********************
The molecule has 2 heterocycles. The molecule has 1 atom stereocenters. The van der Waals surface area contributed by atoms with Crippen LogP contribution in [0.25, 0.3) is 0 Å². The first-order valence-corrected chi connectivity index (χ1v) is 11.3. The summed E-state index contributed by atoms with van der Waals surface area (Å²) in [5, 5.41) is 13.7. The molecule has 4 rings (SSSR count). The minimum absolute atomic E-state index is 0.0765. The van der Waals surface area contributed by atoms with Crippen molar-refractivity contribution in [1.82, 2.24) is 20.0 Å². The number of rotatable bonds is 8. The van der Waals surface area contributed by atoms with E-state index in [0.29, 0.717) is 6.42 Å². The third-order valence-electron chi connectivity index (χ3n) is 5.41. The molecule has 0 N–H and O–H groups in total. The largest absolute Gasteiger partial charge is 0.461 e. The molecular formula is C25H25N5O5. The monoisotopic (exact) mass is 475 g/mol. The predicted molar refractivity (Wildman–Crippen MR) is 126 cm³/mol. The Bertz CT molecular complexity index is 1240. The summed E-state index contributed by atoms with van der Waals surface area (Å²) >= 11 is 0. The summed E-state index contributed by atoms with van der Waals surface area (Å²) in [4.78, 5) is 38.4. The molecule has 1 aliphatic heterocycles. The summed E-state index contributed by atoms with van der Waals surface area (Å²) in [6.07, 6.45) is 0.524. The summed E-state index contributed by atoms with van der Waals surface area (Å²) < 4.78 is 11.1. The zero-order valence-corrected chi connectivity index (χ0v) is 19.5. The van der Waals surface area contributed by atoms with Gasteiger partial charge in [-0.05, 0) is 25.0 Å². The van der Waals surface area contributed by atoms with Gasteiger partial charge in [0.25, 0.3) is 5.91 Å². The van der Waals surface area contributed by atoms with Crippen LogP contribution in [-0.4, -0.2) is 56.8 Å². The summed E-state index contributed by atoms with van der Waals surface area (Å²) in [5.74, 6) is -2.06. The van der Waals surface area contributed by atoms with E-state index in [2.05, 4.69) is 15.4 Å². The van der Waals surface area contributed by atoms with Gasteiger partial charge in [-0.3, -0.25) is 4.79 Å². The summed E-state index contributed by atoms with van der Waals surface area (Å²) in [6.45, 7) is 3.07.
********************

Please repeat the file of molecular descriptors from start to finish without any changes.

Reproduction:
The molecule has 2 heterocycles. The molecule has 1 atom stereocenters. The van der Waals surface area contributed by atoms with Crippen LogP contribution in [0.25, 0.3) is 0 Å². The first-order valence-corrected chi connectivity index (χ1v) is 11.3. The summed E-state index contributed by atoms with van der Waals surface area (Å²) in [5, 5.41) is 13.7. The molecule has 4 rings (SSSR count). The minimum absolute atomic E-state index is 0.0765. The van der Waals surface area contributed by atoms with Crippen molar-refractivity contribution in [1.82, 2.24) is 20.0 Å². The number of rotatable bonds is 8. The van der Waals surface area contributed by atoms with E-state index in [0.29, 0.717) is 6.42 Å². The third-order valence-electron chi connectivity index (χ3n) is 5.41. The molecule has 0 N–H and O–H groups in total. The largest absolute Gasteiger partial charge is 0.461 e. The molecular formula is C25H25N5O5. The monoisotopic (exact) mass is 475 g/mol. The predicted molar refractivity (Wildman–Crippen MR) is 126 cm³/mol. The Bertz CT molecular complexity index is 1240. The summed E-state index contributed by atoms with van der Waals surface area (Å²) >= 11 is 0. The summed E-state index contributed by atoms with van der Waals surface area (Å²) in [4.78, 5) is 38.4. The molecule has 1 aliphatic heterocycles. The summed E-state index contributed by atoms with van der Waals surface area (Å²) in [6.07, 6.45) is 0.524. The summed E-state index contributed by atoms with van der Waals surface area (Å²) < 4.78 is 11.1. The zero-order valence-corrected chi connectivity index (χ0v) is 19.5. The van der Waals surface area contributed by atoms with Gasteiger partial charge in [-0.05, 0) is 25.0 Å². The van der Waals surface area contributed by atoms with Gasteiger partial charge in [0.25, 0.3) is 5.91 Å². The van der Waals surface area contributed by atoms with Crippen LogP contribution in [-0.4, -0.2) is 56.8 Å². The summed E-state index contributed by atoms with van der Waals surface area (Å²) in [5.74, 6) is -2.06. The van der Waals surface area contributed by atoms with E-state index in [2.05, 4.69) is 15.4 Å². The van der Waals surface area contributed by atoms with Gasteiger partial charge in [-0.3, -0.25) is 4.79 Å². The summed E-state index contributed by atoms with van der Waals surface area (Å²) in [6.45, 7) is 3.07.